Indonesia is reeling after back-to-back earthquakes rocked the region on Wednesday. Both earthquakes brought tsunami warnings that were lifted a few hours later according to the Associated Press via CBS news.
According to the U.S. Geological Survey, the first earthquake registered an 8.6 magnitude and hit 270 miles from Aceh, Indonesia’s provincial capital and was followed a couple hours later by an 8.2-magnitude aftershock.
According to an earlier BBC story, there were reports of the ground shaking for up to five minutes following the first quake.
Following the 2004 tsunami, a monitoring system dedicated to the Indian Ocean was put in place under the leadership of Unesco (UN scientific agency) in 2006 according to a BBC story.
The AP reported the Pacific Tsunami Warning Center in Hawaii released a tsunami warning to all countries along the rim of the Indian Ocean, which was later lifted.
The Wall Street Journal reported teams from the National Disaster Response Force were on standby to perform emergency relief efforts.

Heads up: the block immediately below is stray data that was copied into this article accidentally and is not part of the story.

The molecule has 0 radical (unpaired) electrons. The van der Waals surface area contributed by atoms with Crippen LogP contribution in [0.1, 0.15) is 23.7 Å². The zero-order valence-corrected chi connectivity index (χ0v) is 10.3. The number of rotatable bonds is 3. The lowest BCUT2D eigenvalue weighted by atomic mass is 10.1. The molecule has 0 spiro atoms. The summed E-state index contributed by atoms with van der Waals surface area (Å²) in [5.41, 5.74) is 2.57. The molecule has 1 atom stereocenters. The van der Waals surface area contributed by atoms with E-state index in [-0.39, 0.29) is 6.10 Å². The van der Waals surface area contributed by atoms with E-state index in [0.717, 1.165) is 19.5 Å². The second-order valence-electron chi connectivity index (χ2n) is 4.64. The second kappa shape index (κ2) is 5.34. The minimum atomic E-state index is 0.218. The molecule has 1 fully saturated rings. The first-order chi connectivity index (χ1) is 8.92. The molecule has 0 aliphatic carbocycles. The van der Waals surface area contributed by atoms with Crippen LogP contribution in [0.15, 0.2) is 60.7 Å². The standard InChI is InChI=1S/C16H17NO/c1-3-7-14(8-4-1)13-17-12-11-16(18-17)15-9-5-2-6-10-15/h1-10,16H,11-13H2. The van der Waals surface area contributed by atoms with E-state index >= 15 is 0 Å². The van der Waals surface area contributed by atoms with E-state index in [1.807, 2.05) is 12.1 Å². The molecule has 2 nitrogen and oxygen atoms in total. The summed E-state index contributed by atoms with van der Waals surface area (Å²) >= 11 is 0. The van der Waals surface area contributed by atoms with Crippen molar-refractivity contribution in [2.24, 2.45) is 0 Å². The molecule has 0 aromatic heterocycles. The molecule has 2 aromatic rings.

According to experts the earthquakes were different than the quake in 2004 that caused the catastrophic tsunami. AP reported the experts said these earthquakes occurred horizontally, which creates a vibration in the water.
“It’s a sort of tearing earthquake, and this is much less likely to cause a tsunami because it’s not displacing large volumes of water,” Roger Musson, a seismologist from Britain’s Royal Geological Survey said in the BBC article.
Quakes that often create tsunamis are mega thrust quakes, like the one that hit Japan last year, which pushes water vertically creating the waves.
Tremors from Wednesday’s quakes were felt in Malaysia, Singapore, Thailand, Bangladesh and India according to the BBC.
The full scope of damages is still unknown.